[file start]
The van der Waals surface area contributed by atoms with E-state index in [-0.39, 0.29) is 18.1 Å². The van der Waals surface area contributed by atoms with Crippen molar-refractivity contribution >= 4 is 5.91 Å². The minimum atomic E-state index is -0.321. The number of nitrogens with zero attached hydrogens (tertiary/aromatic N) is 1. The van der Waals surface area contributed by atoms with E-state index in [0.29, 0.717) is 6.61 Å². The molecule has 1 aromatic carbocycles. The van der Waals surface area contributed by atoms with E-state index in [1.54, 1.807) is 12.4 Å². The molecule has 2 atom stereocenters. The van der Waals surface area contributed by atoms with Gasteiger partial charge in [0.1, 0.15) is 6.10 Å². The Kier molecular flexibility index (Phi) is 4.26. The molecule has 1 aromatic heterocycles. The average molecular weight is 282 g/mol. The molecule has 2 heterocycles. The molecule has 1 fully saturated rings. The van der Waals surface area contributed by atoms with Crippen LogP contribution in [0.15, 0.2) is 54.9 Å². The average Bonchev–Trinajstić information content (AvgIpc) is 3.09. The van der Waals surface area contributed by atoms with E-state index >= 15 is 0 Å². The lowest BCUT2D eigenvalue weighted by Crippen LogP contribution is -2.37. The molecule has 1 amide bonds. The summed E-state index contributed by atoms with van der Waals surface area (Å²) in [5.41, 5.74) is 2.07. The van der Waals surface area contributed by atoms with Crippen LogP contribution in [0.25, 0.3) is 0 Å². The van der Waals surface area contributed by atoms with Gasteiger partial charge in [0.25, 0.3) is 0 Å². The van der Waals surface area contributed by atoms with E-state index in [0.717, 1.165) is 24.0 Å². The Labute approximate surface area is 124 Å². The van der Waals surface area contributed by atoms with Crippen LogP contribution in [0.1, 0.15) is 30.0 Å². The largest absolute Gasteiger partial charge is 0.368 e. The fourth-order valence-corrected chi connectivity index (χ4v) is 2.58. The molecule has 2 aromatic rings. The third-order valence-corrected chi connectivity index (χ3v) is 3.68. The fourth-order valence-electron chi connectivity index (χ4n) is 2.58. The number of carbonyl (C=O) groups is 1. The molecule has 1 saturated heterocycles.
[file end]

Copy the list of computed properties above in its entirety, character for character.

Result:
The van der Waals surface area contributed by atoms with E-state index in [-0.39, 0.29) is 18.1 Å². The van der Waals surface area contributed by atoms with Crippen molar-refractivity contribution >= 4 is 5.91 Å². The minimum atomic E-state index is -0.321. The number of nitrogens with zero attached hydrogens (tertiary/aromatic N) is 1. The van der Waals surface area contributed by atoms with E-state index in [0.29, 0.717) is 6.61 Å². The molecule has 1 aromatic carbocycles. The van der Waals surface area contributed by atoms with E-state index in [1.54, 1.807) is 12.4 Å². The molecule has 2 atom stereocenters. The van der Waals surface area contributed by atoms with Gasteiger partial charge in [0.1, 0.15) is 6.10 Å². The Kier molecular flexibility index (Phi) is 4.26. The molecule has 1 aromatic heterocycles. The average molecular weight is 282 g/mol. The molecule has 2 heterocycles. The molecule has 1 fully saturated rings. The van der Waals surface area contributed by atoms with Crippen LogP contribution in [0.15, 0.2) is 54.9 Å². The average Bonchev–Trinajstić information content (AvgIpc) is 3.09. The van der Waals surface area contributed by atoms with E-state index >= 15 is 0 Å². The lowest BCUT2D eigenvalue weighted by Crippen LogP contribution is -2.37. The molecule has 1 amide bonds. The summed E-state index contributed by atoms with van der Waals surface area (Å²) in [5.41, 5.74) is 2.07. The van der Waals surface area contributed by atoms with Crippen LogP contribution in [0.25, 0.3) is 0 Å². The van der Waals surface area contributed by atoms with Gasteiger partial charge in [0.25, 0.3) is 0 Å². The van der Waals surface area contributed by atoms with E-state index in [0.717, 1.165) is 24.0 Å². The Labute approximate surface area is 124 Å². The van der Waals surface area contributed by atoms with Crippen LogP contribution in [0.1, 0.15) is 30.0 Å². The largest absolute Gasteiger partial charge is 0.368 e. The fourth-order valence-corrected chi connectivity index (χ4v) is 2.58. The molecule has 2 aromatic rings. The third-order valence-corrected chi connectivity index (χ3v) is 3.68. The fourth-order valence-electron chi connectivity index (χ4n) is 2.58. The number of carbonyl (C=O) groups is 1. The molecule has 1 saturated heterocycles.